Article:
Imaginary Food

Imaginary Food

Our Food Has Changed

Our food has become hollowed out. Millions of years of evolutionary pressures  have cultivated very particular tastes we have for what we put in our mouth, and for a long time (from about 200,000 B.C. until the 1950’s) this was all fine and well since these preferences corresponded to nutritional qualities that were advantagous to us.

However, the problem since then is that we solved our problem. Calories have stopped being a scarce resource and the nature of our nutritional problem has shifted from one of scarcity to one of abundance. The industrial process has solved one of our longest standing dilemmas (getting enough food to survive) but has left a very peculiar one in its place……how to handle yourself in an age of too much when every neuron in your brain is subconsciously working on the assumption that you won’t have enough.

Social Habits and Taste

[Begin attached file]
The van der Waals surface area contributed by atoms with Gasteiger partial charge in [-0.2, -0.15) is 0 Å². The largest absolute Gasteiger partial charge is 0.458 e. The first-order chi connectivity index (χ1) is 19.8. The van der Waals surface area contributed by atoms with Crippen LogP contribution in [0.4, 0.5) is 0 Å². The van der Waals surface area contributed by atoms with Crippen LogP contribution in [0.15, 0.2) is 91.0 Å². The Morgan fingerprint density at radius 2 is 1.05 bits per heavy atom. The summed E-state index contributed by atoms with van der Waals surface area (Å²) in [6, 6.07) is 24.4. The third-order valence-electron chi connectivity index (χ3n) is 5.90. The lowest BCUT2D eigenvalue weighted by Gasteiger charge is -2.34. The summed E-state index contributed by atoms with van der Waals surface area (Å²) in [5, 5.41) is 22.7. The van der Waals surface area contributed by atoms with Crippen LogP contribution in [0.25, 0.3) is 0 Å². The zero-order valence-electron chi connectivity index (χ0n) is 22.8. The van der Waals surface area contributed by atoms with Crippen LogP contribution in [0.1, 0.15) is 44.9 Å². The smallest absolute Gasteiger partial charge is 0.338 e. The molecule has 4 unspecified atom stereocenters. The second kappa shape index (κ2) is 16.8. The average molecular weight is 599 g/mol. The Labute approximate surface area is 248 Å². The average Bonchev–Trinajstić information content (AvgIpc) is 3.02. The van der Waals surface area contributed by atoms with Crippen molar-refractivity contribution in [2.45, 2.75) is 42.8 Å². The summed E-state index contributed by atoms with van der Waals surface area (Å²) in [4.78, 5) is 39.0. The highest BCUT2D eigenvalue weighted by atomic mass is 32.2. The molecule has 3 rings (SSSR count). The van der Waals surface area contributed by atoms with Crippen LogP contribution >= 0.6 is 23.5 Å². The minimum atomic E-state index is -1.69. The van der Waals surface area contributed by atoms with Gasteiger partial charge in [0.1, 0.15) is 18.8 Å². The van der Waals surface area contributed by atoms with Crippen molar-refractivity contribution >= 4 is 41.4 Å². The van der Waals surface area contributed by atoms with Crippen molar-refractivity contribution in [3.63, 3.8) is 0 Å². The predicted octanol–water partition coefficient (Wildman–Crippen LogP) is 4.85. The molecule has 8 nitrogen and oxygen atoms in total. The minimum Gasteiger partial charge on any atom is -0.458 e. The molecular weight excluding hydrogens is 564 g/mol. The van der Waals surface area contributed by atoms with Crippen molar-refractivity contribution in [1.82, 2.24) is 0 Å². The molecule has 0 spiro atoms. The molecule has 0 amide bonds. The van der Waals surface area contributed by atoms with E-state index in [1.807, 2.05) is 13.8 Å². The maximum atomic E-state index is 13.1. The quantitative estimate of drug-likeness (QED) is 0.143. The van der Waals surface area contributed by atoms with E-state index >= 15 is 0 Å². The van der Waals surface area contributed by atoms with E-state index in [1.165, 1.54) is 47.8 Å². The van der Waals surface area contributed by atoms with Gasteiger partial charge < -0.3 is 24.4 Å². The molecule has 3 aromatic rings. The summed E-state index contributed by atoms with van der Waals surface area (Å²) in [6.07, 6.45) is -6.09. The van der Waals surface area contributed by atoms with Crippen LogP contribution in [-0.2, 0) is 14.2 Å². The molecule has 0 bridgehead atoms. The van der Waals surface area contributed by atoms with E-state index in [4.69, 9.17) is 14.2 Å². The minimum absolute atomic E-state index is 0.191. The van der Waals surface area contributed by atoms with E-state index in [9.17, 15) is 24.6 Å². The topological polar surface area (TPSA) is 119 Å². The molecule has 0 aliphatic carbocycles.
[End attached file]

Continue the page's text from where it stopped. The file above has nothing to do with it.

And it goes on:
The problem extends beyond our neurobiology. Our social habits have wrapped around our age-old food dilemma, and most social norms are still embedded on the assumption that calories and good taste are scarce resources that need to be celebrated. They’re not.

From chauvinistic postering among men about the size of steak they eat, to conscientious mothers insisting their kids eat everything that’s on their plate, almost all of our social attitudes contribute to the overwhelming tide of “too much.”  These attitudes are great when there’s not very much food. But food is everywhere, and our rules of thumb are lagging behind that reality, to dangerous results.


Because the typical characteristics we yearn for in food no longer represent the nutritional characteristics we need to keep ourselves nourished. The food we eat today excels at displaying a particular texture, mouth-feel, and taste that we’ve been trained to crave, but the challenge of delivering those characteristics to as many people as possible has caused the unseen effects of food to do a complete 180.  The underlying nutrients that provided the observable effects we love have been replaced with hollow filler that serves a purpose opposite of what we need food to do for us. It’s imaginary food. On the surface it has every characteristic we instinctively want, but on the inside it’s completely lacking the substance needed to perform the functions real food does for our bodies.

The connection between taste and well being has been completely severed.


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